“…this whole notion of old and new is completely gone, in a way, because a beautiful garment is a beautiful garment…there’s no rule about how people dress these days,” the designer observed backstage before the show. Taking full advantage of this welcome state of affairs, he offered a lineup of deconstructed jean jackets, bombers with ruffles or drawn tight to the waist with a Fifties New Look flair, and, what he claimed to be his first jacquard cocktail dress. This, he tucked under a trenchcoat and, in a pin-striped version, layered on top of matching trousers. (..) The alligator print was very chic. So were the polka dots (..) applied to a dress paired with matching boots. The added measure of elegance overall contributed to the strength of this forward-looking collection.” Mimosa Spencer on LUTZ HUELLE SS19 on WWD

to read the whole review and see the Collection on WWD click here

LUTZ HUELLE S/S 2018 “I was thinking about how there is no more generational gap in how we dress – Mothers dressing like their daughters, daughters raiding the closets of their mothers (or their fathers !), and how even the idea of “old” or “new” seems old today. So, this collection became about a certain classicism or even elegance put into the context of how we dress today. A Trenchcoat in pure cotton has its sleeves cut into an exaggerated Bell shape to add a sense of drama to a simple wardrobe staple. A Jacquard cocktail Dress (a first for me !) is worn under a men’s Trench or cut in Pinstripe wool over matching pants. Coats with oversized sleeves and tiny shoulders cut in classic motifs of roses, dots, or animalier are worn over sweatshirts or oversized men’s shirts. Denim Jackets and Bombers have swathes of Jacquard ruffles attached to the front or are cut into tiny waisted Jackets. Worn with fluid skirts they transform the classic silhouette of fitted jacket and skirt. Finally, a men’s shirt and classic dotted blouse have their front panels twisted to reveal the body underneath in an unexpected way.”

“For the designer Lutz Huelle, combining fabrics or garments has become a signature, and a way of expressing difference. “We are not as simple as fashion wants us to be,” he says. “We are more complex. It makes you question.” Huelle founded his own label in 2000, after working closely with Martin Margiela, and his AW18 show had blue denim jackets sliced on the horizontal and matched with black brocade, and wool coats with vertical panels of metallic quilted lining. “It demands the person wearing it to be really open,” says Huelle. “When I first started doing it, it was difficult for people to understand. If you’re wearing these things, it’s about you.” He means the attention that will be received, the way the garment attracts curiosity. Like: “Why are you wearing two pairs of trousers?” Huelle says he also likes how these garments confuse signals. “People judge so quickly. They look at someone and what they’re wearing and think, ‘That’s who they are.’ But if they are wearing something that contrasts, you look at them and think, ‘I want to know this person.’ ” Maybe half-half garments expose the untruth we believe about our bodies — that they are symmetrical. Look in a mirror right now: one eye is higher than the other, shoulders slope differently, hips make us take an angled stance. Human bodies don’t all perfectly line up, why should clothes? ” Charlie Porter writes about “Hybrid” Clothes in the FINANCIAL TIMES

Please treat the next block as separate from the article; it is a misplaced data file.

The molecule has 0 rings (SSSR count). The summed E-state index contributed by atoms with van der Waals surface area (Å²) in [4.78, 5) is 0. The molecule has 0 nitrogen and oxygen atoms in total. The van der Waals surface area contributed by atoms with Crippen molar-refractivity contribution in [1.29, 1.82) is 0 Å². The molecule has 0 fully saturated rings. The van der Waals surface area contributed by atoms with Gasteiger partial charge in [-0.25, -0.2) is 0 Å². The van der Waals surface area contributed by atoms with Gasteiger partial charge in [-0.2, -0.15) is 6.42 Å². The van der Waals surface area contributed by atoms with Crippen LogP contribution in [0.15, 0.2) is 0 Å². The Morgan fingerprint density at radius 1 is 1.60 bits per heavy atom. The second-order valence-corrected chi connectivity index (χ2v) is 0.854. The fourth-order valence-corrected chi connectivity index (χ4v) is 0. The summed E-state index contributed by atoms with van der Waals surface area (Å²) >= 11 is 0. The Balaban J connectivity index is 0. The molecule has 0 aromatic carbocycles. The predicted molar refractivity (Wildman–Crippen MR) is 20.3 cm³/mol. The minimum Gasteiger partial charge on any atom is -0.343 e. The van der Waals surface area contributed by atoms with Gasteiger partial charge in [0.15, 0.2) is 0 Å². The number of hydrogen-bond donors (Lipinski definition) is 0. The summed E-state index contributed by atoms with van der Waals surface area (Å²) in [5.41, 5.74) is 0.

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“…What’s also happening now is that designers make clothes for people as opposed to making them for a fashion show, which has always been my main preoccupation anyway. Obviously, as these clothes are much closer to reality, it also changes the general aesthetic of fashion. I have never understood the idea of creating clothes for a fashion show and then selling something different afterwards. Saint Laurent and Chanel were such important designers because they dressed people above anything else, and that is what is happening again now.” Read Lutz Huelle in conversation with Pedro Canicoba in MANY OF THEM Magazine

“C’est drôle comme parfois le cycle de la mode vous rattrape au vol. L’Allemand – ou plutôt « l’Européen » comme il dit - Lutz Huelle est resté fidèle à sa signature (appliquée sur le cœur ou dans le dos des vestes en jean) depuis ses débuts, en 2000. Peut-être parce que son univers, nourri de ses années de jeunesse dans les nineties, rejoint l’air du temps, on regarde avec un œil neuf ses silhouettes de robes en soie « twistée », ses blouses à pressions qui tombent sur l’épaule, ses robes portefeuille en toile camouflage bordée de rose ou ses bombers qui muent en jupe longue de crêpe. S’il épaule façon aileron ses longues chemises de garçon sans manches et ses trenchs, l’allure possède cette féminité accessible et bienveillante. « J’ai le sentiment que, comme il y a vingt ans, tout est ouvert. Dans ce chaos qui nous entoure, tout est à réinventer », dit cet incorrigible optimiste au sourire lumineux.” Helene Guillaume on LUTZ HUELLE SS17 in LE FIGARO